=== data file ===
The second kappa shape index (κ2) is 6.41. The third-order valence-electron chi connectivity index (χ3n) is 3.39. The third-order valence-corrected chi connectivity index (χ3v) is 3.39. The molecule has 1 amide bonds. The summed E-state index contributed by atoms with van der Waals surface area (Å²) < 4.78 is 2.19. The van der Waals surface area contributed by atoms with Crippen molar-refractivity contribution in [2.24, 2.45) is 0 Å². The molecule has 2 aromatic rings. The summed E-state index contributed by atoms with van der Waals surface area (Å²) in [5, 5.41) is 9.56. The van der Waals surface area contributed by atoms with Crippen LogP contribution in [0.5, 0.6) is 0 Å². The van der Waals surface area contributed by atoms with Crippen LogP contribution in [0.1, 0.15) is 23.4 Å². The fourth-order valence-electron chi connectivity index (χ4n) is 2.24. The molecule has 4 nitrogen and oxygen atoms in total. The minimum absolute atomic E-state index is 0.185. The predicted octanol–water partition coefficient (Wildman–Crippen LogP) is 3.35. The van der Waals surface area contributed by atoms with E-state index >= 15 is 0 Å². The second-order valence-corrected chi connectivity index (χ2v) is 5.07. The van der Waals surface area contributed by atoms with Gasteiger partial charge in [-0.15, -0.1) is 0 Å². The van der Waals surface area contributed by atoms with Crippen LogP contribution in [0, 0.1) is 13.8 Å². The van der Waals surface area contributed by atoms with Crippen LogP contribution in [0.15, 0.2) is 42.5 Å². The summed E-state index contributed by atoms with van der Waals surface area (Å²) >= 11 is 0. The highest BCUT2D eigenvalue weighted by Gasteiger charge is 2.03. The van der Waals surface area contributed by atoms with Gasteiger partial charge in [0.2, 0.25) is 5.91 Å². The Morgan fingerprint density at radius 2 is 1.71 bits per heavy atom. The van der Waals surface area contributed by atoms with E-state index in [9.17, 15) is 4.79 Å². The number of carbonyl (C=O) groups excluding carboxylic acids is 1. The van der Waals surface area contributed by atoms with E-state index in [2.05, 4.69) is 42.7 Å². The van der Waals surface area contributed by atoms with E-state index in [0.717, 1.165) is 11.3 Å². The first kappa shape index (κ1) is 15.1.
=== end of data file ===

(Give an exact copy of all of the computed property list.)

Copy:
The second kappa shape index (κ2) is 6.41. The third-order valence-electron chi connectivity index (χ3n) is 3.39. The third-order valence-corrected chi connectivity index (χ3v) is 3.39. The molecule has 1 amide bonds. The summed E-state index contributed by atoms with van der Waals surface area (Å²) < 4.78 is 2.19. The van der Waals surface area contributed by atoms with Crippen molar-refractivity contribution in [2.24, 2.45) is 0 Å². The molecule has 2 aromatic rings. The summed E-state index contributed by atoms with van der Waals surface area (Å²) in [5, 5.41) is 9.56. The van der Waals surface area contributed by atoms with Crippen LogP contribution in [0.5, 0.6) is 0 Å². The van der Waals surface area contributed by atoms with Crippen LogP contribution in [0.1, 0.15) is 23.4 Å². The fourth-order valence-electron chi connectivity index (χ4n) is 2.24. The molecule has 4 nitrogen and oxygen atoms in total. The minimum absolute atomic E-state index is 0.185. The predicted octanol–water partition coefficient (Wildman–Crippen LogP) is 3.35. The van der Waals surface area contributed by atoms with E-state index >= 15 is 0 Å². The second-order valence-corrected chi connectivity index (χ2v) is 5.07. The van der Waals surface area contributed by atoms with Gasteiger partial charge in [-0.15, -0.1) is 0 Å². The van der Waals surface area contributed by atoms with Crippen LogP contribution in [0, 0.1) is 13.8 Å². The van der Waals surface area contributed by atoms with Crippen LogP contribution in [0.15, 0.2) is 42.5 Å². The summed E-state index contributed by atoms with van der Waals surface area (Å²) >= 11 is 0. The highest BCUT2D eigenvalue weighted by Gasteiger charge is 2.03. The van der Waals surface area contributed by atoms with Gasteiger partial charge in [0.2, 0.25) is 5.91 Å². The Morgan fingerprint density at radius 2 is 1.71 bits per heavy atom. The van der Waals surface area contributed by atoms with E-state index in [9.17, 15) is 4.79 Å². The number of carbonyl (C=O) groups excluding carboxylic acids is 1. The van der Waals surface area contributed by atoms with E-state index in [2.05, 4.69) is 42.7 Å². The van der Waals surface area contributed by atoms with E-state index in [0.717, 1.165) is 11.3 Å². The first kappa shape index (κ1) is 15.1.